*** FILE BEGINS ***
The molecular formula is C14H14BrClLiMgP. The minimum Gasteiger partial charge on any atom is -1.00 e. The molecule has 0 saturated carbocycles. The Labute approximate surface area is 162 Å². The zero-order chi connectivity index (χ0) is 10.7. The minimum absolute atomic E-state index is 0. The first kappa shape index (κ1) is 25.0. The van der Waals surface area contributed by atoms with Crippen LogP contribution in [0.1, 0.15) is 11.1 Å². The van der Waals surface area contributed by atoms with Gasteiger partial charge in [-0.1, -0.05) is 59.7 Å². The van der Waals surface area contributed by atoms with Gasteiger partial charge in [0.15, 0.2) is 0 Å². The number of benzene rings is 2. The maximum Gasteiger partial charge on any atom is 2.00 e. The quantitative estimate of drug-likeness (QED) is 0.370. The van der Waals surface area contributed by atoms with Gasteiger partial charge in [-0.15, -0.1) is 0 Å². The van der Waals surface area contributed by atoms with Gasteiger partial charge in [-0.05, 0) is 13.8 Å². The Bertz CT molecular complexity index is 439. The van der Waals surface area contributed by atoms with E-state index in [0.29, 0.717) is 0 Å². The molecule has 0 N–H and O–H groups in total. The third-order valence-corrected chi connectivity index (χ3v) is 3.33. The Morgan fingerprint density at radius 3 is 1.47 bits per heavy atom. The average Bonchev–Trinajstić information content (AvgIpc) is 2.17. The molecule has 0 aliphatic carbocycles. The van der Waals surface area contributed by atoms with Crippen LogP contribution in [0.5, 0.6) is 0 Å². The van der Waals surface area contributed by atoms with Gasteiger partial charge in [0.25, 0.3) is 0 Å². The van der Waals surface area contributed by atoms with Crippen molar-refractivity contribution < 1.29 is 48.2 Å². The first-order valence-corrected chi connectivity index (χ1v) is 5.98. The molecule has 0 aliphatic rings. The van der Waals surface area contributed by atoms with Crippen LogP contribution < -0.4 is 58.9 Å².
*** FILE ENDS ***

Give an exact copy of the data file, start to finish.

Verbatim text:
The molecular formula is C14H14BrClLiMgP. The minimum Gasteiger partial charge on any atom is -1.00 e. The molecule has 0 saturated carbocycles. The Labute approximate surface area is 162 Å². The zero-order chi connectivity index (χ0) is 10.7. The minimum absolute atomic E-state index is 0. The first kappa shape index (κ1) is 25.0. The van der Waals surface area contributed by atoms with Crippen LogP contribution in [0.1, 0.15) is 11.1 Å². The van der Waals surface area contributed by atoms with Gasteiger partial charge in [-0.1, -0.05) is 59.7 Å². The van der Waals surface area contributed by atoms with Gasteiger partial charge in [0.15, 0.2) is 0 Å². The number of benzene rings is 2. The maximum Gasteiger partial charge on any atom is 2.00 e. The quantitative estimate of drug-likeness (QED) is 0.370. The van der Waals surface area contributed by atoms with Gasteiger partial charge in [-0.15, -0.1) is 0 Å². The van der Waals surface area contributed by atoms with Gasteiger partial charge in [-0.05, 0) is 13.8 Å². The Bertz CT molecular complexity index is 439. The van der Waals surface area contributed by atoms with E-state index in [0.29, 0.717) is 0 Å². The molecule has 0 N–H and O–H groups in total. The third-order valence-corrected chi connectivity index (χ3v) is 3.33. The Morgan fingerprint density at radius 3 is 1.47 bits per heavy atom. The average Bonchev–Trinajstić information content (AvgIpc) is 2.17. The molecule has 0 aliphatic carbocycles. The van der Waals surface area contributed by atoms with Crippen LogP contribution in [0.5, 0.6) is 0 Å². The van der Waals surface area contributed by atoms with Gasteiger partial charge in [0.25, 0.3) is 0 Å². The van der Waals surface area contributed by atoms with Crippen molar-refractivity contribution < 1.29 is 48.2 Å². The first-order valence-corrected chi connectivity index (χ1v) is 5.98. The molecule has 0 aliphatic rings. The van der Waals surface area contributed by atoms with Crippen LogP contribution < -0.4 is 58.9 Å².